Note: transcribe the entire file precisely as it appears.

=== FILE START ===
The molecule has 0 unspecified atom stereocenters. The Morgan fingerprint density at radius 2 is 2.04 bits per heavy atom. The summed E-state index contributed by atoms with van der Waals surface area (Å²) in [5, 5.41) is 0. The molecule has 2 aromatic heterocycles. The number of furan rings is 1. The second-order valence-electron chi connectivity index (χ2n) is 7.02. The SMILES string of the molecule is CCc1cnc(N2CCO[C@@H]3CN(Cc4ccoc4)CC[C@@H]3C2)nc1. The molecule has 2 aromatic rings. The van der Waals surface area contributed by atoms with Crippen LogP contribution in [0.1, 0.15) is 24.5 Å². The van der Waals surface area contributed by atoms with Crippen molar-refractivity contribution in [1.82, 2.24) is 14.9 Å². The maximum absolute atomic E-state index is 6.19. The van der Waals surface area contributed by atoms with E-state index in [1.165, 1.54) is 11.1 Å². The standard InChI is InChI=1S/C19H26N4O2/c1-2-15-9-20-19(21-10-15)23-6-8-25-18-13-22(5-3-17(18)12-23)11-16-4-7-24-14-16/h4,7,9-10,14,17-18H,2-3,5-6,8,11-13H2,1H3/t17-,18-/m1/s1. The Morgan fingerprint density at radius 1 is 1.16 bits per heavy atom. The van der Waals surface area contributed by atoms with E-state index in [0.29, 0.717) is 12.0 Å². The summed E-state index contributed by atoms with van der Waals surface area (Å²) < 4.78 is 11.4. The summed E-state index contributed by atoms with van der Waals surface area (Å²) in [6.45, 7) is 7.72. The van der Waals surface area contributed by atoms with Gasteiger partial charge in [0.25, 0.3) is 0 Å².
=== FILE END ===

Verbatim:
The molecule has 0 unspecified atom stereocenters. The Morgan fingerprint density at radius 2 is 2.04 bits per heavy atom. The summed E-state index contributed by atoms with van der Waals surface area (Å²) in [5, 5.41) is 0. The molecule has 2 aromatic heterocycles. The number of furan rings is 1. The second-order valence-electron chi connectivity index (χ2n) is 7.02. The SMILES string of the molecule is CCc1cnc(N2CCO[C@@H]3CN(Cc4ccoc4)CC[C@@H]3C2)nc1. The molecule has 2 aromatic rings. The van der Waals surface area contributed by atoms with Crippen LogP contribution in [0.1, 0.15) is 24.5 Å². The van der Waals surface area contributed by atoms with Crippen molar-refractivity contribution in [1.82, 2.24) is 14.9 Å². The maximum absolute atomic E-state index is 6.19. The van der Waals surface area contributed by atoms with E-state index in [1.165, 1.54) is 11.1 Å². The standard InChI is InChI=1S/C19H26N4O2/c1-2-15-9-20-19(21-10-15)23-6-8-25-18-13-22(5-3-17(18)12-23)11-16-4-7-24-14-16/h4,7,9-10,14,17-18H,2-3,5-6,8,11-13H2,1H3/t17-,18-/m1/s1. The Morgan fingerprint density at radius 1 is 1.16 bits per heavy atom. The van der Waals surface area contributed by atoms with E-state index in [0.29, 0.717) is 12.0 Å². The summed E-state index contributed by atoms with van der Waals surface area (Å²) < 4.78 is 11.4. The summed E-state index contributed by atoms with van der Waals surface area (Å²) in [6.45, 7) is 7.72. The van der Waals surface area contributed by atoms with Gasteiger partial charge in [0.25, 0.3) is 0 Å².